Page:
'A' stands for ACE
Sexuality is seen as a compulsory factor of human lives. This is probably one of the major reasons why the asexual community in the country and the world are often ignored
HYDERABAD : In many societal narratives about interpersonal relationships, sexuality is seen as a compulsory factor of human lives. This is probably one of the major reasons why the asexual community in the country and the world are often ignored. Like Angela Chen, the author of Ace says, “True liberation requires the dismantling of compulsory sexuality.” From opinions such as asexuality is not a legitimate identity to the absence of an asexual identity option on a dating app, the community faces a number of challenges even today.
According to Dr Sharmila Majumdar, a sexologist in Jubilee Hills, people on the ace or asexuality spectrum either do not experience sexual attraction or have less interest in sexual contact with their partners. “People often confuse asexuality with celibacy, which is incorrect. While people choose to remain celibate due to religious or social reasons, those on the ace spectrum have little or no interest in sexual activity,” she says.
A research scholar from the city, who wishes to remain anonymous, says even in progressive circles there is less understanding of asexuality. They remember an incident in which their friend said, “The idea that sex before marriage is immoral is so deeply ingrained within you that you are unknowingly suppressing your desire for sex.” However, this is not true for aces.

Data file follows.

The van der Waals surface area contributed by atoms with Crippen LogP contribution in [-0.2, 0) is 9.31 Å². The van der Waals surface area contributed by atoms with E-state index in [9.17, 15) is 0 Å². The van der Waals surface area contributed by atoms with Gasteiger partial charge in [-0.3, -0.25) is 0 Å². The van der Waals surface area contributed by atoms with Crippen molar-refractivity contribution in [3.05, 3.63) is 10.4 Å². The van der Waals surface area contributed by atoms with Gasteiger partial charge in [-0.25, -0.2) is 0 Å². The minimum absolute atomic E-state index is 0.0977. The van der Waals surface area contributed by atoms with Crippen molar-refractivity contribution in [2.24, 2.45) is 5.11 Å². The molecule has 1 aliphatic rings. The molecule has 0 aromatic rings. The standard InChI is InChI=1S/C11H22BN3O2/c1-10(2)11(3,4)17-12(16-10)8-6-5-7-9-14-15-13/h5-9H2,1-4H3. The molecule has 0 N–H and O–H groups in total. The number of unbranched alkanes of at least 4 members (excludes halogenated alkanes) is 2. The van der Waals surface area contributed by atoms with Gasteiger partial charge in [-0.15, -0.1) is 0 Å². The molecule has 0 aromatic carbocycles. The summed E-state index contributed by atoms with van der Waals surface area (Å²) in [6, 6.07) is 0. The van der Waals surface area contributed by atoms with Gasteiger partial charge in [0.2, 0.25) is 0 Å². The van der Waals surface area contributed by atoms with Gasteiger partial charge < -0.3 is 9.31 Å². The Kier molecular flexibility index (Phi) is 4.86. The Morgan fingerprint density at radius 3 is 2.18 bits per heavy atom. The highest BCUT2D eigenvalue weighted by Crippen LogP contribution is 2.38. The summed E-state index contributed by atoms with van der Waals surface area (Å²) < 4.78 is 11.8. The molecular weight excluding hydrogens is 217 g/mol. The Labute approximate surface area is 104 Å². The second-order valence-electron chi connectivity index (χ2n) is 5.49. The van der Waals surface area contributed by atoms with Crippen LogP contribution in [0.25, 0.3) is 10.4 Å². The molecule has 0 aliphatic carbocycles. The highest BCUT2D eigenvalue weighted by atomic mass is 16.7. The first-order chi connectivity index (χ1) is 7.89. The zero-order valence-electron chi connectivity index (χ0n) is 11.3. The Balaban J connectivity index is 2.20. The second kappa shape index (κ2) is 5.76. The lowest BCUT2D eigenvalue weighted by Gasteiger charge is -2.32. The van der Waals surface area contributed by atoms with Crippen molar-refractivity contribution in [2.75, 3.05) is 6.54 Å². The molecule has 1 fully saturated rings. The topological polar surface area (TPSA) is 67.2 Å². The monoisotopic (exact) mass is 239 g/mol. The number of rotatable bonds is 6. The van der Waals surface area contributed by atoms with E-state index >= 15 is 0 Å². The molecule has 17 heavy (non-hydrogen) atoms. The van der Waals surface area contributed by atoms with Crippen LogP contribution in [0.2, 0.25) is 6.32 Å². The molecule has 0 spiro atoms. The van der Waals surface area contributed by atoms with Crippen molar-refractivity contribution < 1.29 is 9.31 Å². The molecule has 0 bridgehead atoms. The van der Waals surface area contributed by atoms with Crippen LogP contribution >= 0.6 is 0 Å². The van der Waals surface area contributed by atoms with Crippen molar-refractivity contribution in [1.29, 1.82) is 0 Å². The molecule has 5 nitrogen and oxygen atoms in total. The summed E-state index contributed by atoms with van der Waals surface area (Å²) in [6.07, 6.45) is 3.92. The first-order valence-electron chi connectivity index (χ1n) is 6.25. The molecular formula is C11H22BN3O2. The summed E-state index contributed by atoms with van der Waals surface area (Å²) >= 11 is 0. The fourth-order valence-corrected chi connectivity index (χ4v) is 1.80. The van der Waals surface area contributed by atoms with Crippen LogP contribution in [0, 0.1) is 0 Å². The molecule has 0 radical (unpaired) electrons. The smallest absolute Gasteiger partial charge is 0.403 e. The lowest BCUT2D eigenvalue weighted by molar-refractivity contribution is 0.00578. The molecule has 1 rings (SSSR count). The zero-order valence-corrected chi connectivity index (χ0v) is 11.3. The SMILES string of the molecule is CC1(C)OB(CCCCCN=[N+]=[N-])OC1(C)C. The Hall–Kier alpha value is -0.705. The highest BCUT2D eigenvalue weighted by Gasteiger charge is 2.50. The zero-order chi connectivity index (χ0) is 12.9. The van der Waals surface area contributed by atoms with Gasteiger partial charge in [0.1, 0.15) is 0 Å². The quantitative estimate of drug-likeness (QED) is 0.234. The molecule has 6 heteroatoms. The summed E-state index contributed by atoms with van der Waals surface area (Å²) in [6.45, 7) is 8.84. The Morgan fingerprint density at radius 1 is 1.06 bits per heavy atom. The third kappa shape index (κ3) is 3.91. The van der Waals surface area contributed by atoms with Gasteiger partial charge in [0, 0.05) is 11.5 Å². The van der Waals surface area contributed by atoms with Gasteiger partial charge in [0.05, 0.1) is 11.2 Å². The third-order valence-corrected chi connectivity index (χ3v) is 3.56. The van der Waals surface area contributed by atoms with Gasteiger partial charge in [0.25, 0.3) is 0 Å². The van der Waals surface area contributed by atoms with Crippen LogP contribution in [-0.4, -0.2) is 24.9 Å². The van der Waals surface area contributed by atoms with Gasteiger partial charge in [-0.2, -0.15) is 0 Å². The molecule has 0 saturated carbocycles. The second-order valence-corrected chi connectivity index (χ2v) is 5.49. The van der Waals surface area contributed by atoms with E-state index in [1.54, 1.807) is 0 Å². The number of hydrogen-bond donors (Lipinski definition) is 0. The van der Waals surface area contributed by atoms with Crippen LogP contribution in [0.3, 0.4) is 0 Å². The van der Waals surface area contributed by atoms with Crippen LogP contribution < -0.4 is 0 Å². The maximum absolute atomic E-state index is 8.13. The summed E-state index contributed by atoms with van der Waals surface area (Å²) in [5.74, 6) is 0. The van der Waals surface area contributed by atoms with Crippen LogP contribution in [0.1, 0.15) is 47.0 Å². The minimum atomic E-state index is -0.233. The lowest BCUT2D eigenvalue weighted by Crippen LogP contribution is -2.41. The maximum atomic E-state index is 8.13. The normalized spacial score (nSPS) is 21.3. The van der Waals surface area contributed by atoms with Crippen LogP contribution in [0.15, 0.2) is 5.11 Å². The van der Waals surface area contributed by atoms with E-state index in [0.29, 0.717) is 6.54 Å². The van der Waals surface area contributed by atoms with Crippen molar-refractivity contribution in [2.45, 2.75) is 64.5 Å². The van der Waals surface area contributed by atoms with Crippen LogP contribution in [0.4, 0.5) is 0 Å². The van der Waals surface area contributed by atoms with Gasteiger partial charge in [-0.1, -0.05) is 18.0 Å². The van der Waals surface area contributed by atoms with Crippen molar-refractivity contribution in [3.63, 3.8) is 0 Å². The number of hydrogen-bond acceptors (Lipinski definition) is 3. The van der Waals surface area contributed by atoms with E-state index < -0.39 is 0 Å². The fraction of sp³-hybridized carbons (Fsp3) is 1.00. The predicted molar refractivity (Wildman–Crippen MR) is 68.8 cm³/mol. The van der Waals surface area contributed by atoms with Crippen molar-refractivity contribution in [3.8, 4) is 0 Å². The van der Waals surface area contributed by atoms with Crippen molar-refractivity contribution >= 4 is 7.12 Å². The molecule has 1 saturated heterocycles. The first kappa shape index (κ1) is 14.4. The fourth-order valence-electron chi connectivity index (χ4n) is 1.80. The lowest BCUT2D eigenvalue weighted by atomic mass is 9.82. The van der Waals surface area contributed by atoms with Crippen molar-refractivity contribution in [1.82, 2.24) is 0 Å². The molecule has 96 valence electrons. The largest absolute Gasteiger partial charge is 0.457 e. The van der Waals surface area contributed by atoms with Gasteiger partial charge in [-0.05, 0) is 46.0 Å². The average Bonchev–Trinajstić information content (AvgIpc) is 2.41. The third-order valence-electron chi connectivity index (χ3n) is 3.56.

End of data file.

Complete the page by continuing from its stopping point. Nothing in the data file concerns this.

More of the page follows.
Dr Majumdar says some people realise their sexual orientation as an ace early in their life, while a lot of them understand it after a few intimate relationships. Therefore, the myth that asexual people suppress their desires is incorrect.
Sravan Telu, a dancer and security analyst in Hyderabad, always thought sex was intriguing but never so much to share it with anyone else. “After doing some research online, I realised for the first time in my life that I might not be broken, that I am not alone in my experience and that it isn’t a defect. I came out to my family and my mother said, ‘Your sexuality doesn’t change my love towards you, and it doesn’t matter to me what you are. What matters is how happy you are’,” Sravan says.
Many assume that asexual people are not romantically attracted to others, which is not true. Dr Divya Devulapally, a psychiatrist and a Fellow of the European Committee of Sexual Medicine, also recognises this as one of the myths that exist about asexuality. “Aces do take interest in romantic relationships and might engage in sexual activities occasionally if their partner is interested. That doesn’t make them any less of an Ace,” she says.
A student from Gachibowli says, “I discovered very recently that I’m demi, and therefore on the ace spectrum. Unless I have an emotional/intellectual connection with someone, I find it really hard to enjoy myself sexually. One of the biggest stereotypes about demisexual people is that what they experience is the same as that of a post hookup regret. However, that is not what it is. Even if I casually have sex with someone, I need to know that it means something.”
Pushpa Achanta identifies as genderfluid and asexual. They say, “Until a few years ago, I kept self-shaming myself into thinking that asexuality is abnormal. But attempts at non-penetrative sex were physically and mentally painful for me. I’m sometimes emotionally, intellectually and romantically attracted to people irrespective of their SOGIESC. I’ve had a supportive, understanding and loving partner since 2002. While working, I found that intersex people are the most accepting and understanding of asexual people.”
Many assume that asexual people are not romantically attracted to others